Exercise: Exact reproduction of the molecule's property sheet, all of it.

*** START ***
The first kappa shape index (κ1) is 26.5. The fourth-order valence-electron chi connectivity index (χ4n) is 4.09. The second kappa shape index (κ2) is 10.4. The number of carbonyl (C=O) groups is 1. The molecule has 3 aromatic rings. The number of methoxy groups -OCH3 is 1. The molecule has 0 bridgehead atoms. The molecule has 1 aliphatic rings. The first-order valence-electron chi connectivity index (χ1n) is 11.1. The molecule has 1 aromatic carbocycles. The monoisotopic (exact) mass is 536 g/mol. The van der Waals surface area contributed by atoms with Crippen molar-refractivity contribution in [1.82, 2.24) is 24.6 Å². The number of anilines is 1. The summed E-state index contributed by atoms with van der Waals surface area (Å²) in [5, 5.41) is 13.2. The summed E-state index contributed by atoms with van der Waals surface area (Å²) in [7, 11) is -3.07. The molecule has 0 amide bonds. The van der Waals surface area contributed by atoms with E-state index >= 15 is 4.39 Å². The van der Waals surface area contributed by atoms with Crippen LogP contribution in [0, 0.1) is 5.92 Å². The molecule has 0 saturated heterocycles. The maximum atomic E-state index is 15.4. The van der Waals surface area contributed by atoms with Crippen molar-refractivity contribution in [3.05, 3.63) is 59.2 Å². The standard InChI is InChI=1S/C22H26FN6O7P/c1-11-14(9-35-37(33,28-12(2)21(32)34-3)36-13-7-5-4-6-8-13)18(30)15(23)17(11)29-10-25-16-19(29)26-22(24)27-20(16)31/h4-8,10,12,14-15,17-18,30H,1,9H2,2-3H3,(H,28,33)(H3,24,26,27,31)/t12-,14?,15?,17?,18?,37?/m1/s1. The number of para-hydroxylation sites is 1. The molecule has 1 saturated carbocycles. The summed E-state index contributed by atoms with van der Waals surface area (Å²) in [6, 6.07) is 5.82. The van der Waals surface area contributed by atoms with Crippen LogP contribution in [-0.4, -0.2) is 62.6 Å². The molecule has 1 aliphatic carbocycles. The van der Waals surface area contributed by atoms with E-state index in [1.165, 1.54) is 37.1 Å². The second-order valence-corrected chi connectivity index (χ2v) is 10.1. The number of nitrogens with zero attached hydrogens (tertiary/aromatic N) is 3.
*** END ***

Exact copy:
The first kappa shape index (κ1) is 26.5. The fourth-order valence-electron chi connectivity index (χ4n) is 4.09. The second kappa shape index (κ2) is 10.4. The number of carbonyl (C=O) groups is 1. The molecule has 3 aromatic rings. The number of methoxy groups -OCH3 is 1. The molecule has 0 bridgehead atoms. The molecule has 1 aliphatic rings. The first-order valence-electron chi connectivity index (χ1n) is 11.1. The molecule has 1 aromatic carbocycles. The monoisotopic (exact) mass is 536 g/mol. The van der Waals surface area contributed by atoms with Crippen molar-refractivity contribution in [1.82, 2.24) is 24.6 Å². The number of anilines is 1. The summed E-state index contributed by atoms with van der Waals surface area (Å²) in [5, 5.41) is 13.2. The summed E-state index contributed by atoms with van der Waals surface area (Å²) in [7, 11) is -3.07. The molecule has 0 amide bonds. The van der Waals surface area contributed by atoms with E-state index >= 15 is 4.39 Å². The van der Waals surface area contributed by atoms with Crippen LogP contribution in [0, 0.1) is 5.92 Å². The molecule has 0 saturated heterocycles. The maximum atomic E-state index is 15.4. The van der Waals surface area contributed by atoms with Crippen molar-refractivity contribution in [3.05, 3.63) is 59.2 Å². The standard InChI is InChI=1S/C22H26FN6O7P/c1-11-14(9-35-37(33,28-12(2)21(32)34-3)36-13-7-5-4-6-8-13)18(30)15(23)17(11)29-10-25-16-19(29)26-22(24)27-20(16)31/h4-8,10,12,14-15,17-18,30H,1,9H2,2-3H3,(H,28,33)(H3,24,26,27,31)/t12-,14?,15?,17?,18?,37?/m1/s1. The number of para-hydroxylation sites is 1. The molecule has 1 saturated carbocycles. The summed E-state index contributed by atoms with van der Waals surface area (Å²) in [6, 6.07) is 5.82. The van der Waals surface area contributed by atoms with Crippen LogP contribution in [-0.4, -0.2) is 62.6 Å². The molecule has 1 aliphatic carbocycles. The van der Waals surface area contributed by atoms with E-state index in [1.165, 1.54) is 37.1 Å². The second-order valence-corrected chi connectivity index (χ2v) is 10.1. The number of nitrogens with zero attached hydrogens (tertiary/aromatic N) is 3.